IP Information & News

Inventions made after hours — who owns the patent?

Dr Terence Broderick

By Dr Terence Broderick

Patent Attorney

The modern working day is a fluid affair. Advances in technology have made it easier to work from home and many of us work ‘after hours’ when individual projects demand it. This raises a crucial question when it comes to inventorship — is an invention still owned by an employer when it’s devised by an employee outside of their normal working hours?

The default legal position

The ownership of employee-devised inventions is set out in section 39(1) of the UK Patents Act wherein it states:

“Notwithstanding anything in any rule of law, an invention made by an employee shall, as between him and his employee, be taken to belong to his employer for the purposes of this Act and all other purposes if (a) it was made in the course of the normal duties of the employee or in the course of duties falling outside his normal duties, but specifically assigned to him, and the circumstances in either case were such that an invention might reasonably be expected to result from the carrying out of his duties;….”

The default legal position is that an invention is owned by the employer where an employee has devised it within their normal duties or duties which have been specifically assigned to them and invention can be reasonably expected from those duties.

However, the legal position grows more complicated when it comes to working from home.

Working from home

This issue was recently discussed in Prosyscor Limited v Netsweeper et al [2019] EWHC 1302 (IPEC). Prosyscor Limited (Prosyscor) was set up by an ex-employee of Netsweeper to develop software which provides a means to discriminate between computers that share a single IP address when blocking access to a website. Netsweeper disputed the entitlement of Prosyscor to patent applications which were derived from the development of the software.

The key disputed issue in this case was the scope of the duties of the ex-employee. The court held that creating software that allowed filtering access to websites in the manner set out in the respective patent applications fell within the normal duties of the ex-employee. That is to say, the court held that invention might be reasonably expected to result from carrying out the duties of the ex-employee.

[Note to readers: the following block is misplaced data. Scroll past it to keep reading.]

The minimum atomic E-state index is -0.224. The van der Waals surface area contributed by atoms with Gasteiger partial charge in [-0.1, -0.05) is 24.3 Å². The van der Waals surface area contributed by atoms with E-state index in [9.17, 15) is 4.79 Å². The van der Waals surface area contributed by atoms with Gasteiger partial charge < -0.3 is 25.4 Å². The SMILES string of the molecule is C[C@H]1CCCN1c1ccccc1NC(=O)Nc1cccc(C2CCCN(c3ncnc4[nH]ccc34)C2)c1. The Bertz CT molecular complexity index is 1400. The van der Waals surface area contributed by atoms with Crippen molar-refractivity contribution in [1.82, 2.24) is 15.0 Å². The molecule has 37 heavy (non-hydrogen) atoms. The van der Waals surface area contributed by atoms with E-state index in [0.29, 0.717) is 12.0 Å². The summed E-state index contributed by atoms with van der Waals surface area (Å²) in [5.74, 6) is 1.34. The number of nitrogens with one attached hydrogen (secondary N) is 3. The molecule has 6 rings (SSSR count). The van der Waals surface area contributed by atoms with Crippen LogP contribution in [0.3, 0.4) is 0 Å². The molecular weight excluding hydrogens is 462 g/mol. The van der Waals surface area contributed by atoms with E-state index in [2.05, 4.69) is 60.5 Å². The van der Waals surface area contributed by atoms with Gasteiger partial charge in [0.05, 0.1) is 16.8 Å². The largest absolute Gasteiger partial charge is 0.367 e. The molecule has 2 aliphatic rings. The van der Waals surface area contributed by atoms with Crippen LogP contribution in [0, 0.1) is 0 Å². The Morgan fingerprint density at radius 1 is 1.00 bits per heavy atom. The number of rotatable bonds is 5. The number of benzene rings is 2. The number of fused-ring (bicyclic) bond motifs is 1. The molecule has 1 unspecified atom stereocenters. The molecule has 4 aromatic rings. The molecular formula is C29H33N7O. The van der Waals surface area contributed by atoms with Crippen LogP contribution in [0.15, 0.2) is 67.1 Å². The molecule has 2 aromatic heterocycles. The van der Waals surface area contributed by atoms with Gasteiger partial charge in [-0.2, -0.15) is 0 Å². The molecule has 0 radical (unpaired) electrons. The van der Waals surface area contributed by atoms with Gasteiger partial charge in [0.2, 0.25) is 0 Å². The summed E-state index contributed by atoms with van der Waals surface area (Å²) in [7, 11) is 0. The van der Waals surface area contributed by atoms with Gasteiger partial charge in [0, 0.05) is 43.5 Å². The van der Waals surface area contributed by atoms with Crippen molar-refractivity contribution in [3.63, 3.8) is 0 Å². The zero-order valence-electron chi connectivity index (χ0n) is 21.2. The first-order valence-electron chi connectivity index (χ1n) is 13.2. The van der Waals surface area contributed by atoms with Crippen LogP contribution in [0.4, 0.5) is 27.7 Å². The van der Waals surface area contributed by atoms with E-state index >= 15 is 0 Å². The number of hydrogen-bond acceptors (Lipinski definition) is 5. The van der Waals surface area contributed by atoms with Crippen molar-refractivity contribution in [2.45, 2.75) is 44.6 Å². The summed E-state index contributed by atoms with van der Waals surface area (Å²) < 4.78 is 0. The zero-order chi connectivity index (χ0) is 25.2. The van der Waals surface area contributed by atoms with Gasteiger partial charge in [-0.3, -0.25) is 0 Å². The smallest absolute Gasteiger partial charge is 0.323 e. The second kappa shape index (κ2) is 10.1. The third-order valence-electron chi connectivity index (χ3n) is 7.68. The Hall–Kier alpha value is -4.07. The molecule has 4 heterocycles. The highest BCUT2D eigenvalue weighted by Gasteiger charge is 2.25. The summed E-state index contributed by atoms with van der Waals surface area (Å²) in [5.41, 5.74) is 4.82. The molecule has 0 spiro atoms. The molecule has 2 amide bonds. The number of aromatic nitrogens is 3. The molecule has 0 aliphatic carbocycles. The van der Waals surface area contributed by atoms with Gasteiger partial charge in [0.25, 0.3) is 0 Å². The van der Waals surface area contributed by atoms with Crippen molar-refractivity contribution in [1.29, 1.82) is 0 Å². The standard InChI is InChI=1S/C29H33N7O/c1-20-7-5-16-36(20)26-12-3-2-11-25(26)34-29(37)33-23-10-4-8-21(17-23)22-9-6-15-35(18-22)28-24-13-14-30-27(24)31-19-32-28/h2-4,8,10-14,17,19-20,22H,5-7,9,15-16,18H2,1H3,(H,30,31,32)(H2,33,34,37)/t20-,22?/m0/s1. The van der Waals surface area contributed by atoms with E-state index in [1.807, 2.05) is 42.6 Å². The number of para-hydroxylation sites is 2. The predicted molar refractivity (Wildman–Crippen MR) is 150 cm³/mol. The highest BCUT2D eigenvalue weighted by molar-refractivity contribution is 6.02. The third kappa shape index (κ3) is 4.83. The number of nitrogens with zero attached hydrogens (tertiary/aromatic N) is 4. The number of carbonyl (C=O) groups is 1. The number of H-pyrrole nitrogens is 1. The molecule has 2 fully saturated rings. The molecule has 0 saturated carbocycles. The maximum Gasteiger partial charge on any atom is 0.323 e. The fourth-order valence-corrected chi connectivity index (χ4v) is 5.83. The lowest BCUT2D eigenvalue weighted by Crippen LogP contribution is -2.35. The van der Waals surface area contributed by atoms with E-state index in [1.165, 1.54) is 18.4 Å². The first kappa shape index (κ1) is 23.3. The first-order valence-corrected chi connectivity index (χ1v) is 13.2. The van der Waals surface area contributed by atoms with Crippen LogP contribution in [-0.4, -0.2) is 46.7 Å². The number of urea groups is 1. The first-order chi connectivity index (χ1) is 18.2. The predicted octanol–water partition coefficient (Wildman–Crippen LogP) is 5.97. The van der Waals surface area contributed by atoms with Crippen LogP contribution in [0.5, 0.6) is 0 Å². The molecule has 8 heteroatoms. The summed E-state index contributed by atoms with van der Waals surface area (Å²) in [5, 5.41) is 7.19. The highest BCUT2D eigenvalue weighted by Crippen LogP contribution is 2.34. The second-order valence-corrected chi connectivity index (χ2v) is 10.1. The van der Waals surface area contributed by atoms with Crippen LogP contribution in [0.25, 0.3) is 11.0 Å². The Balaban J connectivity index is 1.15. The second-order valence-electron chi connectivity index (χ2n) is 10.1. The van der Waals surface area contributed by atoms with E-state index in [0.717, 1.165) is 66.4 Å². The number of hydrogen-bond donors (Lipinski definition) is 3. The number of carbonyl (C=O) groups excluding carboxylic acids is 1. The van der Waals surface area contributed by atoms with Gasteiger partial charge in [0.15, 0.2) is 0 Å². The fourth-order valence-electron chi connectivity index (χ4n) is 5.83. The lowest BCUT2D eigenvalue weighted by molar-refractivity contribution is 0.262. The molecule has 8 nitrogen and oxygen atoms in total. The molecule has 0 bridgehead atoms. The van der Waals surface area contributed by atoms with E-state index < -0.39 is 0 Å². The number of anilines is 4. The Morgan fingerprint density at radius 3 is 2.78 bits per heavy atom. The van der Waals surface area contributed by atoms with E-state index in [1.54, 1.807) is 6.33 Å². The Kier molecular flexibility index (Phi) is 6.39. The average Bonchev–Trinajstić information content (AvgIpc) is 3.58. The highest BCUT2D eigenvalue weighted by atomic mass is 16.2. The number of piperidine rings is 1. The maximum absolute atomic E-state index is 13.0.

Prosyscor submitted that the work was done by the ex-employee during his own time, in the evenings, on his own computer. That is to say, Prosyscor submitted that the invention wasn’t devised during the ex-employee’s normal duties because it was devised while working at home in the employee’s own time.

The court was quite dismissive of this submission, setting out that as the invention was part of the acts the individual was paid to carry out for the company, the fact they were done at home makes no difference and the invention was owned by Netsweeper. That is to say, normal duties don’t end at the office door.

Normal duties don’t stop when you leave the office

Many will say that this is a common sense view — it certainly reflects the modern world in which so many of us are working at home as part of our normal working day. A more legally-founded view is that employees have a fiduciary duty to act in the interests of their employer at all times — even when at home.

The important part of this case was the definition of the ‘normal duties’ of the employee. The conclusion was that normal duties don’t stop when an employee leaves the office, particularly if what they do outside the office is similar to what they do in the office.

This case has other implications for employers and employees if inventions owned by the employer are being devised off-premises.

Advice for employers

Given the outcome of the decision identified above, if you're an employer that regularly has employees working outside of hours, you should:

  • Ensure that your IT infrastructure can support those employees, so that confidential information regarding inventions devised outside of the office can be kept secure.
  • Make employees aware of their confidentiality obligations to the company.
  • Encourage employees to use the company’s email server rather than generic email servers, as it’s likely to be more secure.

Advice for employees

In view of what has been set out above, you need to consider the following:

  • Remember that projects you’re working on are still confidential even when working at home — they could result in patentable subject-matter which could be prejudiced by an accidental disclosure.
  • Don’t use generic email servers such as Gmail and Hotmail for correspondence related to projects for your employer.
  • Mark documents that you generate as confidential — this will at least act as a deterrent if somebody sees them.
  • Protect all documents using passwords or another form of encryption.

If you need detailed advice around the ownership of inventions, particularly those developed by an employee, feel free to get in touch with me at tsb@udl.co.uk.

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